WHEN United States President Donald Trump issued the executive order to withdraw the US from the Trans-Pacific Partnership (TPP) Agreement a year ago, many analysts saw it as the end of the deal.
But one year on, TPP is back on track, coincidentally on the anniversary of Trump’s decision to pull out of the pact.
The 11 remaining TPP countries, now led by Japan, have agreed to move forward without the US.
In fact, March 8 is the deadline committed by the chief negotiators of the Pacific Rim economies to sign the accord in Chile after they held a two-day meeting in Tokyo last month to finalise the trade deal, especially on issues related to last-minute objections from Canada.
The Tokyo-meeting marks a breakthrough for the revival of the TPP, since the conclusion of the Asia-Pacific Economic Cooperation (Apec) Summit in Da Nang, Vietnam, at the end of last year.
Now the trade bloc is known as the Comprehensive and Progressive Agreement for the Trans-Pacific Partnership (CPTPP).
Without the US, there are now five high-income economies in the CPTPP and six in the category of low/middle-income economies.
The CPTPP is still significant as it comprises almost 500 million people with a combined gross domestic product (GDP) of US$11 trillion (RM43.2 trillion), roughly about 15 per cent of world’s GDP. It also covers around 17 per cent of total global trade.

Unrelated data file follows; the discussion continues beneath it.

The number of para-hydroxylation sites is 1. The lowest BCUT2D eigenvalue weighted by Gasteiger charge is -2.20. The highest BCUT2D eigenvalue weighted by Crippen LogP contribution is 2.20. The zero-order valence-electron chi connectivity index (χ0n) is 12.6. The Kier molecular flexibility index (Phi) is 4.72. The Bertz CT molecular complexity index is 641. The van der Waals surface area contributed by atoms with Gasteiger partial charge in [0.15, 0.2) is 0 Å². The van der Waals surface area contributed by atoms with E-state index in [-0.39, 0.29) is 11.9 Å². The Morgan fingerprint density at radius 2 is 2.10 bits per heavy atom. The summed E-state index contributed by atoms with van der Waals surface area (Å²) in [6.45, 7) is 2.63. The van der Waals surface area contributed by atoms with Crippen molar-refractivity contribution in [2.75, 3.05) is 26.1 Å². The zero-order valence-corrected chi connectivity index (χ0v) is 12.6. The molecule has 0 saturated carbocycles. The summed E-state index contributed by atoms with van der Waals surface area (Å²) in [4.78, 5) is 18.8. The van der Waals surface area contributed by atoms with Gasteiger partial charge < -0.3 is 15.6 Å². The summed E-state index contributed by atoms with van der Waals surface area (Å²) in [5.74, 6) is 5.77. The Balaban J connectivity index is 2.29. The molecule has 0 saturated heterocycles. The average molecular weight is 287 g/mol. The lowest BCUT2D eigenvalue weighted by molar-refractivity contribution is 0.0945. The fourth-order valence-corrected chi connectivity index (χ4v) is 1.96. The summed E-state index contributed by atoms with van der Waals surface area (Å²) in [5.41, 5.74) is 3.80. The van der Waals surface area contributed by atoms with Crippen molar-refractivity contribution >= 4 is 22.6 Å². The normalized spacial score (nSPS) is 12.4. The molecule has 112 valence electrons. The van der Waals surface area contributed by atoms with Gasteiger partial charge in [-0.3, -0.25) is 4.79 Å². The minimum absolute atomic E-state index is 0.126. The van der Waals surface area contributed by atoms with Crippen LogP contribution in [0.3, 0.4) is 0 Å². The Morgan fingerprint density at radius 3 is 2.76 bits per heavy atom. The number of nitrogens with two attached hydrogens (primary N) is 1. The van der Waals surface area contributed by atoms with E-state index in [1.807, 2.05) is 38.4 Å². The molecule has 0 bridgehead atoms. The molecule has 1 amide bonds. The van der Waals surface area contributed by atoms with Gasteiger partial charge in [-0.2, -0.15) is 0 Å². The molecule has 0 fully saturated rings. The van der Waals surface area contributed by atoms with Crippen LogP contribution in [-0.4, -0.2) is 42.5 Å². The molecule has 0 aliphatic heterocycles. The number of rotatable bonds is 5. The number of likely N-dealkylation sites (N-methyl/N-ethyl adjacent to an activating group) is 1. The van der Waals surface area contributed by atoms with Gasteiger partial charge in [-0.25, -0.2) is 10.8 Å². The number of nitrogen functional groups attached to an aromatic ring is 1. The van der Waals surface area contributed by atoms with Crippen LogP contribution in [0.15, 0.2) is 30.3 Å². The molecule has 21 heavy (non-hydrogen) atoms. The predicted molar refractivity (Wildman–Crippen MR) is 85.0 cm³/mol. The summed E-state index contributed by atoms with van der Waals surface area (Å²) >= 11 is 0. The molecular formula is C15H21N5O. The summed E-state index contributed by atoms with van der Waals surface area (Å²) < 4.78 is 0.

Based on a study conducted by the Canada West Foundation entitled “The Art of the Trade Deal: Quantifying the Benefits of a TPP without the United States”, CPTPP member countries are expected to reap trade gains of some 2.4 per cent in intra-regional exports alone.
In the context of Malaysia, CPTPP is consistent and in line with the government’s National Transformation Policy (NTP) and the bottom-up narrative of the Transformasi Nasional 2050 (TN50).
Besides the expected benefits of improvements in growth, income and jobs creation, CPTPP will essentially set the course for improving good governance, institutions and the legal framework, among other things.
These are crucial variables for Malaysia to truly transform its economy, and not just increase its growth rate, but bring about inclusive and sustainable development that benefits all Malaysians directly.
There is still room for the US to be brought back to rejoin the pact once it takes effect.
Recently, the United Kingdom has shown keen interest in joining the pact to gain new export markets after Brexit. If this materialises, UK will be the first CPTPP member country which does not border the Pacific Ocean or the South China Sea.
From the geo-political standpoint, it is evident that the world’s economic centre of gravity is gradually shifting towards Asia. A new world order is emerging as US hegemony wanes. For example, China’s Belt and Road Initiative is seen as a new grand strategy by China to “rewrite the rules of the game”.
DR IRWAN SHAH ZAINAL ABIDIN
Director, Asian Research Institute of Banking and Finance, Universiti Utara Malaysia.